Recently, right after a trip to the grocery store, my husband and I started talking about the various products we suspect are in smaller packaging but selling for the same price as the previous items. Case in point: breakfast cereal. I’ve long suspected that cereal boxes were getting smaller. It used to be that one box would last a week, even with two hungry teenagers living in the house and a husband who liked late-night snacks.
It turns out, we were right. The phenomenon even has a name: Shrinkflation, or “inflation’s devious cousin,” as coined by a recent NPR news article. A former Massachusetts assistant attorney general and consumer advocate had gotten wind of the smaller cereal boxes for the same price as the bigger version. He compared old and new packaging and found out the rumor was true: the old “Family Size” cereal boxes held 19.3 ounces, while the new ones held 18.1 ounces. For the same price.
A blogger by the name of Len Penzo frequently found himself short of recipe ingredients because contents are being subtly altered. He compiled a list of Shrinkflation that is as amazing as it is disturbing. Here are his examples. The bold-faced ones have been changed since January 2020:
Ragu spaghetti sauce (Was: 28 oz.; Now: 24 oz.)
Powerade (Was: 32 oz.; Now: 28 oz.)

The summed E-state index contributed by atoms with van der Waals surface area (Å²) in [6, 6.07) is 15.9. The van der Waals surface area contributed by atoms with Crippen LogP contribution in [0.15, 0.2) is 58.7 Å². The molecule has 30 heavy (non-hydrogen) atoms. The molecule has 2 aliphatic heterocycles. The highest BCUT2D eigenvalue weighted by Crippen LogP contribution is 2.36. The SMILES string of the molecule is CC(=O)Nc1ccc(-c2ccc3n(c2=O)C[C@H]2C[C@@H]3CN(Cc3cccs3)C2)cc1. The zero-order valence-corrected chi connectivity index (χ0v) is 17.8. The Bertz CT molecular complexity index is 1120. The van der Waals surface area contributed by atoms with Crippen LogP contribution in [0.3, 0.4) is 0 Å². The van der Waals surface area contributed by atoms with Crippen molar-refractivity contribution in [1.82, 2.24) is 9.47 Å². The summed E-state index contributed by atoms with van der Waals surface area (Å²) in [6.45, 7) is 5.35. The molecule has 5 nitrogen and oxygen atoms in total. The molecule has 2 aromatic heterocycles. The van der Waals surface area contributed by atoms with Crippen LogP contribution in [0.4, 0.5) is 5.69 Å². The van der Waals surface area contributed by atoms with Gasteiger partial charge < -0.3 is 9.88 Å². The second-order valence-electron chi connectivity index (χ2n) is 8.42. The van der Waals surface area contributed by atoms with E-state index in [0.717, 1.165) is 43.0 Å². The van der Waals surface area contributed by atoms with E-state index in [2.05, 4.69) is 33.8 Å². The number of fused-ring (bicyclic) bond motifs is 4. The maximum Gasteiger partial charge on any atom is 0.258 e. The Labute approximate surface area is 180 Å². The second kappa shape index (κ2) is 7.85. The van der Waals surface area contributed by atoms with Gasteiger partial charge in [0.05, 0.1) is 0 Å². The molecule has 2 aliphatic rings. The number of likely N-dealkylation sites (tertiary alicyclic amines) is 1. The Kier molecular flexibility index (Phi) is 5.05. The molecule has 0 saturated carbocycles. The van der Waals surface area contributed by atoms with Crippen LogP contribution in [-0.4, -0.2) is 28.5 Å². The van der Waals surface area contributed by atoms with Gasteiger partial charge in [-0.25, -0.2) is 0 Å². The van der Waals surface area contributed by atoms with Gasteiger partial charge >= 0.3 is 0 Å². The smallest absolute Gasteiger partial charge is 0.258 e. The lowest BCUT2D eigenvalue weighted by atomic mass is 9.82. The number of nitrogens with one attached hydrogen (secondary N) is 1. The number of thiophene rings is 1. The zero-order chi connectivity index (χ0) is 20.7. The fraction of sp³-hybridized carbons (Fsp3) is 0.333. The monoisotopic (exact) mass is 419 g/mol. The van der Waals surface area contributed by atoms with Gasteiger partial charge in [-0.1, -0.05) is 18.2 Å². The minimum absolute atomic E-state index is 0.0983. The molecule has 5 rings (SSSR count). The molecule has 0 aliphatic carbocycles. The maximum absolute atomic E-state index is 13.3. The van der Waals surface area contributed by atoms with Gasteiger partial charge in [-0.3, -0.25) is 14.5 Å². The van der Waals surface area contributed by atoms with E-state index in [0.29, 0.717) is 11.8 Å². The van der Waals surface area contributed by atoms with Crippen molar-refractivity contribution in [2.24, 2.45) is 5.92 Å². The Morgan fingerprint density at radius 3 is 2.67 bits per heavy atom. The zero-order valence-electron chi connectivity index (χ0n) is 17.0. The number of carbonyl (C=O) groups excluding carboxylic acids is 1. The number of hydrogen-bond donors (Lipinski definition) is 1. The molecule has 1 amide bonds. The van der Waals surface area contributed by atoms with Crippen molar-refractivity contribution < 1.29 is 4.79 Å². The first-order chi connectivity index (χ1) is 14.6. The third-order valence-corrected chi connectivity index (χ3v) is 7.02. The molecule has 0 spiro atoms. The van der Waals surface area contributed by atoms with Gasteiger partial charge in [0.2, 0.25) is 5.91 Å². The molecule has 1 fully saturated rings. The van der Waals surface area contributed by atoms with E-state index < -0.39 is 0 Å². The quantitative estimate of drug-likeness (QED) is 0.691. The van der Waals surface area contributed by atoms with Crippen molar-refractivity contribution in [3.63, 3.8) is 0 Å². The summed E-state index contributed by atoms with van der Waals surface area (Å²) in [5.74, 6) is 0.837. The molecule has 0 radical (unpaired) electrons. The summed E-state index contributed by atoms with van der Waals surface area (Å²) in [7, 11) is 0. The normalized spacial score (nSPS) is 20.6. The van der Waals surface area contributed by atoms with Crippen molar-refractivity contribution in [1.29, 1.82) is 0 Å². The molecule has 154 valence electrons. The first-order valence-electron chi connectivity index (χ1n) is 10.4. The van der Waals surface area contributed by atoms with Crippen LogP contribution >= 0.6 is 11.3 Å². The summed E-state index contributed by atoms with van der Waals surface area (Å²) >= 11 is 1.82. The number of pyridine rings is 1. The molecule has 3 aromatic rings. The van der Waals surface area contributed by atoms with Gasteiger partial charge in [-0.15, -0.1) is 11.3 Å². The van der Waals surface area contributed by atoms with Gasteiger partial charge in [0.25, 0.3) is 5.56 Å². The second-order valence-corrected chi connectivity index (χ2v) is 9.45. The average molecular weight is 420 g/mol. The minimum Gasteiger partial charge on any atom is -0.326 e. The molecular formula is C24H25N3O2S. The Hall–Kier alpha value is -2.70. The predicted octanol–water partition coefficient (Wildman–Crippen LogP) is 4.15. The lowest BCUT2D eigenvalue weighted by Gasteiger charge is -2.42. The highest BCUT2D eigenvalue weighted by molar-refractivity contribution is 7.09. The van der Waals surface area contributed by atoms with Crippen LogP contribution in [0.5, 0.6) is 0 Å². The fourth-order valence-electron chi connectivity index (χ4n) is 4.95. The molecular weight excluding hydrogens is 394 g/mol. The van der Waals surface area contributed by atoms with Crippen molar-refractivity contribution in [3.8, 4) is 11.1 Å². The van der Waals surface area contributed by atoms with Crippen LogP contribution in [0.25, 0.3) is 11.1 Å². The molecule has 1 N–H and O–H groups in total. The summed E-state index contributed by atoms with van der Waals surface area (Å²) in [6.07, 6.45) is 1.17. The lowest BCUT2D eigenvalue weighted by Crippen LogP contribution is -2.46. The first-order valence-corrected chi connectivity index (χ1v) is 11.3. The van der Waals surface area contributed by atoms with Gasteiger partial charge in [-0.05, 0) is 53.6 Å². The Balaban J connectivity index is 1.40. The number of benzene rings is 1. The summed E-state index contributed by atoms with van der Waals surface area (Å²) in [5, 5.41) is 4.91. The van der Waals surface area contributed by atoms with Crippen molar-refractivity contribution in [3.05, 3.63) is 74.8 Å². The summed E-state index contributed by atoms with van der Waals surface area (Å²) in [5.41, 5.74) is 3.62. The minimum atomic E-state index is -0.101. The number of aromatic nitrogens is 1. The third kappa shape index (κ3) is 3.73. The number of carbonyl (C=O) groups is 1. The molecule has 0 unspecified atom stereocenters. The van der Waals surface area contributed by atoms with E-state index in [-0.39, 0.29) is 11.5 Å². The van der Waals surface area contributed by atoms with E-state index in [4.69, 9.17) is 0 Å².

StarKist tuna (Was: 6 oz.; Now: 5 oz.)
Anthony egg noodles (Was: 16 oz.; Now: 12 oz.)
Lay’s Potato Chips, party bag (Was: 15.25 oz.; Now: 13 oz.)
Scott toilet paper (Was: 115.2 sq. ft.; Now: 104.8 sq. ft.)
Nutella (Was: 14.1 oz.; Now: 12.3 oz.)
Haagen Dazs ice cream (Was: 16 oz.; Now: 14 oz.)
Puffs tissue (Was: 56 count; Now: 48 count)
Skippy peanut butter (Was: 18 oz.; Now 16.3 oz.)
Kirkland Signature paper towels (Was: 96.2 sq. ft.; Now: 85 sq. ft.)
Dawn dish soap, small (Was: 8 oz.; Now: 7 oz.)
Ivory dish soap (Was: 30 oz.; Now: 24 oz.)
Hillshire Farms Polska Kielbasa (Was: 16 oz.; Then: 15 oz.; Now: 14 oz.)
Nathan’s Hot Dogs, skinless: (Was: 16 count; Now: 14 count)
Country Crock margarine (Was: 48 oz.; Now: 45 oz.)
Keebler Club Crackers (Was: 13.7 oz.; Now: 12.5 oz.)
Breyers ice cream (Was: 64 oz.; Then: 56 oz.; Now: 48 oz.)
Charmin Ultra Strong toilet paper (Was 286 sheets; Now: 264 sheets)
Bounty 2-ply paper towels (Was: 138 half-sheets; Then: 128 half-sheets; Now: 110 half-sheets)
Hershey’s kisses, family size (Was: 18 oz.; Now: 16 oz.)
Canned vegetables (Was: 16 oz.; Now: 14.5 oz.)
Yogurt (Was: 8 oz.; Now: 6 oz.)
Mayonnaise (Was: 32 oz.; Now: 30 oz.)
Coffee (Was: 16 oz.; Then: 15 oz.; Then: 13 oz.; Now: 10 oz.)
According to both experts and casual observers, the best way to not fall victim to the incredibly shrinking consumer offerings is to pay more attention to weight or numbers than just the price. Also, try to use fewer packaged goods. Buying fruits and vegetables by price per pound is a way to assure you are getting exactly what you think you are getting. Buying meat by the pound is again a way to assure you know exactly what you are buying instead of what you used to get.
Final thought: It seems many toilet paper companies are shrinking the size of the squares. The rationale is that people are getting more, um, efficient.
I’d like to see how they confirmed that argument.
Contact this reporter at firstname.lastname@example.org or 440-871-5797.